University of Chicago Press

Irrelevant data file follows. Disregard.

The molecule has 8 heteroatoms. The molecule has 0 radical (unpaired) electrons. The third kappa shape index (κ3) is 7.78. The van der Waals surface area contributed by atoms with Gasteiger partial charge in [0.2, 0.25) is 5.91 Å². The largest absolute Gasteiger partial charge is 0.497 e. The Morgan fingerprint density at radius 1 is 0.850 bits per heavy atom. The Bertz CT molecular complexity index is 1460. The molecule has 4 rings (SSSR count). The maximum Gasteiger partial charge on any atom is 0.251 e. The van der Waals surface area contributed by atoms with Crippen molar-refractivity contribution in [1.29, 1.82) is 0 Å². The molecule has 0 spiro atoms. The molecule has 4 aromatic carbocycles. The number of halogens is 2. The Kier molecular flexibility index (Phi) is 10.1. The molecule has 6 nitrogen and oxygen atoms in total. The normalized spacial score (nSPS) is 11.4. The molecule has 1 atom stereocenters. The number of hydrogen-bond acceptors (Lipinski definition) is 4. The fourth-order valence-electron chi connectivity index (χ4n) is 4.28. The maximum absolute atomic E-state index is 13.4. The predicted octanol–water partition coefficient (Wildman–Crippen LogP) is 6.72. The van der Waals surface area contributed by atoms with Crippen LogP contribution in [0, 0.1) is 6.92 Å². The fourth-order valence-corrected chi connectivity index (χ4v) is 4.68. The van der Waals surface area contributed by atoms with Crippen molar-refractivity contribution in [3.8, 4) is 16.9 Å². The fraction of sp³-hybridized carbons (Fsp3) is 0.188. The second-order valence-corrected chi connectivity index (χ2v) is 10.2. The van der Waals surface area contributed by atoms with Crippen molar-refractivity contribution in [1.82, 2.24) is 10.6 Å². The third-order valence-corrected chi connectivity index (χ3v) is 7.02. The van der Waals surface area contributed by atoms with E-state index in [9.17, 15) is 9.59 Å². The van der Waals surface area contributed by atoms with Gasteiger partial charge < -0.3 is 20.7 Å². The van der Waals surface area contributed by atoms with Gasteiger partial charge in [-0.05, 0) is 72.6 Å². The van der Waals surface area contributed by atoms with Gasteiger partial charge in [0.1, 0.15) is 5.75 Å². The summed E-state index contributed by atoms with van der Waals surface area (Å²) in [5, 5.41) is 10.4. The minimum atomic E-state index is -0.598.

Literacy was once thought to be well-understood and well-defined. However, it has been argued that the digital world has disrupted any notions of literacy, supplanted with “new” forms of literacies in various new literacy studies and now, in the library and information science (LIS) scholarship as they apply to information literacy (IL). But, do the old forms of literacy in fact hold LIS back, and, do the critiques of conceptions of literacy fully represent that foundational scholarship? Are the “new” literacies really that different from traditional notions of literacy? A review of: concepts of literacy and IL that have been critiqued; core ideas of foundational scholarship on the shift from orality to literacy that stand at the center of the scholarly debate over literacy in general; and identifying conceptual foundations of critical reflexivity which underwrite “new” literacies is undertaken to inform the scholarly assumptions and claims of LIS and IL.